The lake had a unworldly fascination. There was a mystic energy coming from it. You almost could hear it whispering 'Come closer, I am good for you, have a swim, dive into me.' There were rumours about fishermen gone missing and tourists disappearing without a trace. There were stories about a sea dragon in the lake capturing harmless swimmers. This was rather a folk tale, rather an amusing part of it. There is no Nessie and there was no sea dragon here, fact! However, the dense fog about it in the morning gave it a very mystical look. Sometimes, the lake was so densely covered by morning mist that it came fully only around lunchtime into sight. On my first day here, I had already experienced some strange feeling as if the lake was telling me 'Stay here, find your faith. I am the truth you have been looking for in your life.' I was definitely slowly going insane.  It was like that an invisible beam was sent from the lake into every cell of my body.  With progressing days I felt how I got closer connected and tighter tangled into its spiritual web. I seemed no longer being able to have clear thoughts. What do I say? Thinking did not even matter to me anymore. In these days there were a lot of thunderstorms. The body of water was enlightened by the flashes breaking into it. At every hit, I shivered and felt the entanglement of my soul. I started to question my own ideas. My beliefs did not count anymore. I became a part, like a pawn, of this spectacle of magic. The thunder in the mountains became music to my ears. The rhythm of an eerie music bummed into my membranes. It was beautiful but scary as well. It played the rhythm of destruction. The dissolution of the old social chains of social structure and prejudices. I felt becoming free from old norms. These rules that restricted us were thrown away, exchanged against the understanding being only a simple small part of matter in the gigantic universe. The regulations that kept us away from the mystic sides of our planet were broken down. Barriers that not protected us but restricted us from seeing the ancient truth. My entire life time, I had the desire to experience what was the real truth. This place drove me insanely close to it. In these days I developed an extremely close understanding about the core and basics of life. I became visionary. Through my deep questioning of all that we had been taught, I processed to another mental state. I suddenly understood that we would be only living in the NOW. The past did not count that much. The future was screwed anyhow, so why to worry about it. One of the parts drove a deep rift between me and my life back in Germany. I knew that Europe was doomed. People there would not change anything in the coming years. They were mindless slaves of the system. I understood that people had lost there the real track of life. Television and other media had poisoned the brains. If I had to go there again it would feel too much like mental prison. On the other side I was far from ready leaving all the structures. I was just used to the comfortable mind fogging structures too much.All this was caused by the lake, particularly sitting at its shore in the nighttime.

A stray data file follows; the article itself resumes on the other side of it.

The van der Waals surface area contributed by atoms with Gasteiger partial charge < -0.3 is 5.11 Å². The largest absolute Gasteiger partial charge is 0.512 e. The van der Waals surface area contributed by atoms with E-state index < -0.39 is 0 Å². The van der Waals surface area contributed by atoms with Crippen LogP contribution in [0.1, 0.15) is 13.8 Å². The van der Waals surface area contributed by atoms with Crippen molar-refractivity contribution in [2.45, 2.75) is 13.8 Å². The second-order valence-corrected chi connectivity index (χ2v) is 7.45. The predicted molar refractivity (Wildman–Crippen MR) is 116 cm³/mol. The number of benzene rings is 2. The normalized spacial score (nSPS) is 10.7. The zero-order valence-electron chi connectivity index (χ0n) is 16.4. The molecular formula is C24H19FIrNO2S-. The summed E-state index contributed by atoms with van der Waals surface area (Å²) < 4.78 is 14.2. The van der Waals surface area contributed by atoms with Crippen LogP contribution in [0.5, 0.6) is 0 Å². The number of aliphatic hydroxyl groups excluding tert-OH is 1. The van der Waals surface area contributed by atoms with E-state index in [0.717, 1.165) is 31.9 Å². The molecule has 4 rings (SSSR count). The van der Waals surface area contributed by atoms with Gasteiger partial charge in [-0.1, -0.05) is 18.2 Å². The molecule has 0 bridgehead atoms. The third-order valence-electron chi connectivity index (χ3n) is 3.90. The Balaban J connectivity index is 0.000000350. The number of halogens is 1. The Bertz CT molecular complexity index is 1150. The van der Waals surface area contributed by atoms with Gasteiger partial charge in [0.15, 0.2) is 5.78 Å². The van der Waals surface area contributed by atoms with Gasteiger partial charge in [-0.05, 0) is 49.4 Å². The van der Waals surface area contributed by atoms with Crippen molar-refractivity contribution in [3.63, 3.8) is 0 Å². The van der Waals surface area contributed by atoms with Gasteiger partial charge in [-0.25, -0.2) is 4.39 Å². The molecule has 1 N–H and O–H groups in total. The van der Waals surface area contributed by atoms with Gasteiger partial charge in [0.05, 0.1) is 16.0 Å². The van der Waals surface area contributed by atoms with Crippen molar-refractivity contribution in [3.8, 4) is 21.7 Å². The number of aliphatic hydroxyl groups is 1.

It fit into this setting that I started to perceive all kinds of animals more intense, some of them not directly normal tho. The depressive climate brought flies as well and they seemed to be the omen of disaster. These little annoying pests that could carry any sickness with them. Sitting down on the food, pestling us by swarming around our bodies. Even keeping extremely clean did not help. They seemed to have the mission to just being nuisances. Other animals started to behave strange. The cats got amazingly affectionate. A couple of days before they had tried not to get close to people. Now, these animals showed very much a surprising fondness of people. They tried to find the last piece of remaining love of this planet. They started now even to follow into the rooms so that Camorra remarked one time 'Every person only one cat. You can be happy tho. They would not come into the near of somebody who is doomed to die soon. So, we have to be still very alive, mate.'